Friday, April 6, 2012

Sam Sheppard


Dr. Samuel Holmes Sheppard (December 29, 1923(1923-12-29) – April 6, 1970(1970-04-06)) was an American physician and neurosurgeon, who was involved in an infamous and controversial murder trial. He was convicted of the murder of his pregnant wife, Marilyn Reese Sheppard, in 1954, while residing in the Cleveland, Ohio area. Sheppard served almost a decade in the Ohio Penitentiary before his conviction was overturned. In 1966, he was acquitted in a new trial. In the year 2000, Sheppard's son, Sam Reese Sheppard, who was seven at the time of his mother's murder, sued the State of Ohio for his father's alleged wrongful imprisonment. After a ten-week trial, a civil jury returned a unanimous verdict that Samuel Sheppard had failed to prove his father had been wrongfully imprisoned.
Just three days after his release, Sheppard married Ariane Tebbenjohanns, a German divorcee who had corresponded with him during his time in prison. The two had been engaged since January 1963. Tebbenjohanns endured her own bit of controversy shortly after the engagement had been announced, confirming that her half-sister was Magda Ritschel, the wife of Nazi propaganda chief Joseph Goebbels. However, Tebbenjohanns emphasized that she held no Nazi views. On October 7, 1969, Sheppard and Tebbenjohanns divorced.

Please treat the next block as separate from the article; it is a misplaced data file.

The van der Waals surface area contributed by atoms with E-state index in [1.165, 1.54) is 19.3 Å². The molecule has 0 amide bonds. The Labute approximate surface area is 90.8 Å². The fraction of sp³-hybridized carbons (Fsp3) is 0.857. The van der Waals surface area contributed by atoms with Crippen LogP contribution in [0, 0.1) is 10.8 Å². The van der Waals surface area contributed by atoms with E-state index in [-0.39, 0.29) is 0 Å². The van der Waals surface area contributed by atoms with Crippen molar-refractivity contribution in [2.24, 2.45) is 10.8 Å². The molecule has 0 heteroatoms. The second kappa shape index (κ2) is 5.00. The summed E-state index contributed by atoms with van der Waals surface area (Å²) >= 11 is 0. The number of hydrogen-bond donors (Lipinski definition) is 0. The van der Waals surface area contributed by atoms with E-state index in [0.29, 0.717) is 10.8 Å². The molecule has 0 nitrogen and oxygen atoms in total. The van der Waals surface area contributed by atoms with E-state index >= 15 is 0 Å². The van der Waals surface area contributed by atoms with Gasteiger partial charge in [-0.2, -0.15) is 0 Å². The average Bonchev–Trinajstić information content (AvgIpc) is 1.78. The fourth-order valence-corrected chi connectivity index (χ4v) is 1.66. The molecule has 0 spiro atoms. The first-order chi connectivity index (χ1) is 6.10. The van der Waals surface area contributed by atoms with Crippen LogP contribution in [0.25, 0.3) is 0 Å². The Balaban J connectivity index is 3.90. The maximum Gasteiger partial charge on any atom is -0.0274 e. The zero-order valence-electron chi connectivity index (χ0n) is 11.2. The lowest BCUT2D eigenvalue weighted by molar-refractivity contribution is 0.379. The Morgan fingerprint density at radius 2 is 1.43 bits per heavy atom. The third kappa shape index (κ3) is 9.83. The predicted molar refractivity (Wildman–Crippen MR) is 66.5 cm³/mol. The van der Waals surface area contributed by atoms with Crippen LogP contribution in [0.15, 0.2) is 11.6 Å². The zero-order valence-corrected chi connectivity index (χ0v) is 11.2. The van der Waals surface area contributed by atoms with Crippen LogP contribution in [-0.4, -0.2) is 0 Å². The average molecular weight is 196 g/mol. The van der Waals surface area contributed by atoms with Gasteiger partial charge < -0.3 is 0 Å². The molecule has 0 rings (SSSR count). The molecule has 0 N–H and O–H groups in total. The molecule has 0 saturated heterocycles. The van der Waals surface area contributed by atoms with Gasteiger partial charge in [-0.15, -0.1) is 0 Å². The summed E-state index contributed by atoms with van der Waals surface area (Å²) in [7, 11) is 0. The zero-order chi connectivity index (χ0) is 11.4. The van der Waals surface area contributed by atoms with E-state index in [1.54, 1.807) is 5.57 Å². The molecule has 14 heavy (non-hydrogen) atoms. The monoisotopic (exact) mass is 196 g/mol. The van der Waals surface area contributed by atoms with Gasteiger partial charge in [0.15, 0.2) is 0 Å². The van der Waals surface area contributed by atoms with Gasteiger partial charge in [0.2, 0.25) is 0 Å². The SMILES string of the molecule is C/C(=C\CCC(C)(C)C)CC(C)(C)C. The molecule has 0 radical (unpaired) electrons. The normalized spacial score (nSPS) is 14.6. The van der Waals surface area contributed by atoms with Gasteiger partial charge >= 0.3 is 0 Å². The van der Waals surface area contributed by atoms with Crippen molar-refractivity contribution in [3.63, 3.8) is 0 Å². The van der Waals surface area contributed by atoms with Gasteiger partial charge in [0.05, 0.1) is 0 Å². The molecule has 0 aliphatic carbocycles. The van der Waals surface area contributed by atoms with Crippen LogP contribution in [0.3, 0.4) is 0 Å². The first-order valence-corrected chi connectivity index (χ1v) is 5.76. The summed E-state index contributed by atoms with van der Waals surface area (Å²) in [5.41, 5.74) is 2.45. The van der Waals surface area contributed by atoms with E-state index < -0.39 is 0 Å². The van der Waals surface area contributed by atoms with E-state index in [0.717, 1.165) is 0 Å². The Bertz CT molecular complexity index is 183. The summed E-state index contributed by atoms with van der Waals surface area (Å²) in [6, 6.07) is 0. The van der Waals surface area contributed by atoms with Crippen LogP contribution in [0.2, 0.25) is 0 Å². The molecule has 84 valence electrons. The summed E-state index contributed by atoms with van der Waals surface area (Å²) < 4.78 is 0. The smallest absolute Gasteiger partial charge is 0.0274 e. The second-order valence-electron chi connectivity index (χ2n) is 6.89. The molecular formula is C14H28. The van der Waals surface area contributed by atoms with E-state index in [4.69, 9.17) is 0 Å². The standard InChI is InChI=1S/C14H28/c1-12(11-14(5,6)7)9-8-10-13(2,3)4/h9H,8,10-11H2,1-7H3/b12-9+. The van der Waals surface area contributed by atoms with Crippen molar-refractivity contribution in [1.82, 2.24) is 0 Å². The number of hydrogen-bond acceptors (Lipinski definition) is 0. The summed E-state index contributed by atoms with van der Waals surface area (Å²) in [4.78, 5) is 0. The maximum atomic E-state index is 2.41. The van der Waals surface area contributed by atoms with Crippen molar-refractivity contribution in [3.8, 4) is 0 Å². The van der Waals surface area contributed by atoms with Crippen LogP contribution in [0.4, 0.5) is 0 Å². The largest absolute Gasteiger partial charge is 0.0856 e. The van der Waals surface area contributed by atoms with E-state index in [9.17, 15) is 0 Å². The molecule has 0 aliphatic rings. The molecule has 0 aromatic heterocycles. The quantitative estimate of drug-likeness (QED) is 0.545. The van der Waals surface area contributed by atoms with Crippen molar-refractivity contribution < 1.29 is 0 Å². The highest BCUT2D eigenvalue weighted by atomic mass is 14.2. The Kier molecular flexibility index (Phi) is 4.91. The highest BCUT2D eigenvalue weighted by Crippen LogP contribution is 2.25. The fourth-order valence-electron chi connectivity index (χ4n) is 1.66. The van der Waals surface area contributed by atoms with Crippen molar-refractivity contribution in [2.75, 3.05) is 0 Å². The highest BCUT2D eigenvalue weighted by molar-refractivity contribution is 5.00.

After his acquittal, Sheppard helped write the book Endure and Conquer, which presented his side of the case and gave insight into his years in prison. He also returned briefly to medicine in Youngstown, Ohio, but was sued twice for medical malpractice by the estates of dead patients.
Later, Sheppard was briefly a professional wrestler, going by the ring name The Killer, and teaming with partner George Strickland in matches across the United States. In Mick Foley's book, Foley recounts Jim Cornette's telling him about Sheppard inventing the mandible claw, a submission hold Foley later made famous.
Just six months before his death, Sheppard married Colleen Strickland. He had become an alcoholic and died of liver failure on April 6, 1970. By the end of his life, Sheppard was reportedly prone to drinking "as much as two fifths of liquor a day." He was buried in Forest Lawn Memorial Gardens in Columbus, Ohio.
His body remained there until 1997, when he was exhumed for DNA testing as part of the lawsuit brought by his son to clear his name. After the tests, the body was cremated, and the ashes inurned in a mausoleum at Knollwood Cemetery in Mayfield Heights, Ohio, with those of his late wife, Marilyn.


“We cam home from John’s this morning and I drew manure rest of the day.  Got out nine loads.  Pleasant day.”
Leesah

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